How Does Trade-Based Money Laundering Work?
The most common TBML methods include:
How Can Firms Combat TBML?
International Guidance: The broader the regulatory perspective on TBML, the more effectively individual firms can work to prevent it. International authorities, including the Financial Action Task Force (FATF) issue guidance and advice to help financial institutions detect and address TBML. Aimed at national authorities, the FATF Trade-Based Money Laundering Best Practice guidance focuses on raising private-sector awareness of the need for trade finance AML policies and on educating banking supervisors on TBML vulnerabilities in their AML/CFT programs.
The FATF also provides banks and financial institutions with a list of trade finance AML red flags to consider when managing cross-border transactions, these include:
- Significant discrepancies between invoices and the description of goods on official documents.
- Shipments much larger or smaller than the usual traffic of goods handled by a particular importer or exporter.
- Shipments routed through a number of countries or multiple unconnected subsidiaries without good reason.
- Payments methods inconsistent with the level of risk presented by the transaction.
- Shipments of goods typically considered at high risk of involvement in money laundering.
- Shipments of goods into or out of countries deemed to present a high risk of money laundering.
- Shipments that are paid for in cash.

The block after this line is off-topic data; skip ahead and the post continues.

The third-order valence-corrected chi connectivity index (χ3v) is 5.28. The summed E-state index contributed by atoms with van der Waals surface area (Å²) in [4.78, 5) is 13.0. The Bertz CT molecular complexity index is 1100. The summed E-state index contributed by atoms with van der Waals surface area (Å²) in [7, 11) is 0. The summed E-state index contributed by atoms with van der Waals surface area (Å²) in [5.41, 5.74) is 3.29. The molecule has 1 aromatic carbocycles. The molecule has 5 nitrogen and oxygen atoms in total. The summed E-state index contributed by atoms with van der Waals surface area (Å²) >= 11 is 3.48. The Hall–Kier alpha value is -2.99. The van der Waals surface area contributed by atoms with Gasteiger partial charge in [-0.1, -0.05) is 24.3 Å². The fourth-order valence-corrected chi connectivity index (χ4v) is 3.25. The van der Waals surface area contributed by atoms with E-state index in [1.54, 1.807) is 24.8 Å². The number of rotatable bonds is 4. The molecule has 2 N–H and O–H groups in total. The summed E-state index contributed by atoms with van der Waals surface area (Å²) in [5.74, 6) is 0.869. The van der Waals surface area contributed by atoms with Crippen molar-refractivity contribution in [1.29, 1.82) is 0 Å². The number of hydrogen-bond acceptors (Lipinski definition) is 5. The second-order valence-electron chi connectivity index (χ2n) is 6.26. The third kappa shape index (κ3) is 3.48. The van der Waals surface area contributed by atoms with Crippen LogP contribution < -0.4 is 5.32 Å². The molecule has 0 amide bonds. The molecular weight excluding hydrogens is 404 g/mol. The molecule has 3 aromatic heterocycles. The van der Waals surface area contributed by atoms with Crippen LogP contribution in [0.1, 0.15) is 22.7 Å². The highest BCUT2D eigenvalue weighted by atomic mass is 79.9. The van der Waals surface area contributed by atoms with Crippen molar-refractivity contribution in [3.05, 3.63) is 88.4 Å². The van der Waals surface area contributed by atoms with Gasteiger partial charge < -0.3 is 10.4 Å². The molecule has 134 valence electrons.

- Shipments that are paid for by third parties with no obvious connection to the transaction.
Trade-Based Money Laundering Examples
Examples of trade-based money laundering activities that should raise red flags include:
- A letter of credit for a high-value cross-border import is revealed to contain anomalies when examined by the routing bank. Further investigation by the bank reveals missing and unrecognized documentation with the import agents. The bank rejects the transaction and returns the drawing documents.
- The first beneficiary of a multi-million dollar letter of credit is to supply medical goods for another country’s bureau of health; however, the second and ultimate beneficiary of the credit issues invoices which do not match those submitted by the first. The first beneficiary is revealed to have substituted invoices marked up by 300% and is additionally revealed to have a connection with the firm acting as the agent to the bureau of health. The bank cancels the transaction adds the parties to their internal watch list.
- Several shell companies purchase electronic goods with funds derived from criminal activities — and then sell the goods to buyers in high-risk countries with minimum due diligence. The proceeds are then directed back to the shell companies. The bank handling the transactions notices a number of red flags, and in particular that the shell companies are registered in countries unrelated to the transactions. The bank adds all parties to its internal watch list.